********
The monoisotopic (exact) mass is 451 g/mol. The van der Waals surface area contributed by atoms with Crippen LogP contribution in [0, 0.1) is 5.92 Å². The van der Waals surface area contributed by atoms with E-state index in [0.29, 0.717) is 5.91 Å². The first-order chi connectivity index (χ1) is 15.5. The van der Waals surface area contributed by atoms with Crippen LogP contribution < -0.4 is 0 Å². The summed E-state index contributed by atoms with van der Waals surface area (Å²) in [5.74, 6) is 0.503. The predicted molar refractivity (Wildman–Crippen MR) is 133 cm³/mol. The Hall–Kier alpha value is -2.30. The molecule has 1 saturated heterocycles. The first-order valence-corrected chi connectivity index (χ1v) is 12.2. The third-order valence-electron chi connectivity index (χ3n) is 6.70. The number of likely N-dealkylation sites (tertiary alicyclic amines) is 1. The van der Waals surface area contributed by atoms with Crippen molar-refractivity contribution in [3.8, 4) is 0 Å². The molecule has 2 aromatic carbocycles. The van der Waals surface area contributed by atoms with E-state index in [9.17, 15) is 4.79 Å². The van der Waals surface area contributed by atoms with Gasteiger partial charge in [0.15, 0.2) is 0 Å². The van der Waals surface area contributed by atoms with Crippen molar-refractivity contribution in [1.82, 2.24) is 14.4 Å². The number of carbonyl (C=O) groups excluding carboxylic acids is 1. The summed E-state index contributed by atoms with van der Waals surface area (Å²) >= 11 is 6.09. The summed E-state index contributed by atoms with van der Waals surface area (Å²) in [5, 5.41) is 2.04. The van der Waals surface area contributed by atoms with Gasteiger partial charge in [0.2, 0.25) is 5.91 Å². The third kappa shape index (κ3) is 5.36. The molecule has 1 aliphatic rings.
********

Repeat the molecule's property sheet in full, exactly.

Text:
The monoisotopic (exact) mass is 451 g/mol. The van der Waals surface area contributed by atoms with Crippen LogP contribution in [0, 0.1) is 5.92 Å². The van der Waals surface area contributed by atoms with E-state index in [0.29, 0.717) is 5.91 Å². The first-order chi connectivity index (χ1) is 15.5. The van der Waals surface area contributed by atoms with Crippen LogP contribution < -0.4 is 0 Å². The summed E-state index contributed by atoms with van der Waals surface area (Å²) in [5.74, 6) is 0.503. The predicted molar refractivity (Wildman–Crippen MR) is 133 cm³/mol. The Hall–Kier alpha value is -2.30. The molecule has 1 saturated heterocycles. The first-order valence-corrected chi connectivity index (χ1v) is 12.2. The third-order valence-electron chi connectivity index (χ3n) is 6.70. The number of likely N-dealkylation sites (tertiary alicyclic amines) is 1. The van der Waals surface area contributed by atoms with Crippen molar-refractivity contribution in [3.8, 4) is 0 Å². The molecule has 2 aromatic carbocycles. The van der Waals surface area contributed by atoms with E-state index in [9.17, 15) is 4.79 Å². The van der Waals surface area contributed by atoms with Gasteiger partial charge in [0.15, 0.2) is 0 Å². The van der Waals surface area contributed by atoms with Crippen molar-refractivity contribution in [1.82, 2.24) is 14.4 Å². The number of carbonyl (C=O) groups excluding carboxylic acids is 1. The summed E-state index contributed by atoms with van der Waals surface area (Å²) >= 11 is 6.09. The summed E-state index contributed by atoms with van der Waals surface area (Å²) in [5, 5.41) is 2.04. The van der Waals surface area contributed by atoms with Gasteiger partial charge in [0.2, 0.25) is 5.91 Å². The third kappa shape index (κ3) is 5.36. The molecule has 1 aliphatic rings.